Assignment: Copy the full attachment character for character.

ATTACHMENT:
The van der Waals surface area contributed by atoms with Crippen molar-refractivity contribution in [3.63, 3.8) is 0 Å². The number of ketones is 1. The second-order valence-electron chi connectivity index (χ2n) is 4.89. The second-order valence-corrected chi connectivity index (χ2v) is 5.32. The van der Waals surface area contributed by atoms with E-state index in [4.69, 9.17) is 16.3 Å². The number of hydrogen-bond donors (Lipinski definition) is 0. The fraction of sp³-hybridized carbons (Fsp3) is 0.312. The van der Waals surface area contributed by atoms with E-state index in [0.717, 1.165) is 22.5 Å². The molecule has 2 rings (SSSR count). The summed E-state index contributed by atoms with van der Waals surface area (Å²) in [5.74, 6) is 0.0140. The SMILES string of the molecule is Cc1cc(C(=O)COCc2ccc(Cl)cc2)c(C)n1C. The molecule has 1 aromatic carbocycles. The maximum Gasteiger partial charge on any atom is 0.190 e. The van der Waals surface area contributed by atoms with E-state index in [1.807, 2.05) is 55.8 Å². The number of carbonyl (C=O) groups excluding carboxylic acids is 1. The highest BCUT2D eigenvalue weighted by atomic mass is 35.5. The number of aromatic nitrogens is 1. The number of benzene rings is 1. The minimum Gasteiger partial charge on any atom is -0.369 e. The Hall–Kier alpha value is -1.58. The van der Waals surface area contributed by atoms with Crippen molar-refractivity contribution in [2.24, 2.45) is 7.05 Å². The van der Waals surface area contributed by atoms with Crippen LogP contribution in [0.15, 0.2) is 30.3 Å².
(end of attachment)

The van der Waals surface area contributed by atoms with Crippen molar-refractivity contribution in [3.63, 3.8) is 0 Å². The number of ketones is 1. The second-order valence-electron chi connectivity index (χ2n) is 4.89. The second-order valence-corrected chi connectivity index (χ2v) is 5.32. The van der Waals surface area contributed by atoms with E-state index in [4.69, 9.17) is 16.3 Å². The number of hydrogen-bond donors (Lipinski definition) is 0. The fraction of sp³-hybridized carbons (Fsp3) is 0.312. The van der Waals surface area contributed by atoms with E-state index in [0.717, 1.165) is 22.5 Å². The molecule has 2 rings (SSSR count). The summed E-state index contributed by atoms with van der Waals surface area (Å²) in [5.74, 6) is 0.0140. The SMILES string of the molecule is Cc1cc(C(=O)COCc2ccc(Cl)cc2)c(C)n1C. The molecule has 1 aromatic carbocycles. The maximum Gasteiger partial charge on any atom is 0.190 e. The van der Waals surface area contributed by atoms with E-state index in [1.807, 2.05) is 55.8 Å². The number of carbonyl (C=O) groups excluding carboxylic acids is 1. The highest BCUT2D eigenvalue weighted by atomic mass is 35.5. The number of aromatic nitrogens is 1. The number of benzene rings is 1. The minimum Gasteiger partial charge on any atom is -0.369 e. The Hall–Kier alpha value is -1.58. The van der Waals surface area contributed by atoms with Crippen molar-refractivity contribution in [2.24, 2.45) is 7.05 Å². The van der Waals surface area contributed by atoms with Crippen LogP contribution in [0.15, 0.2) is 30.3 Å².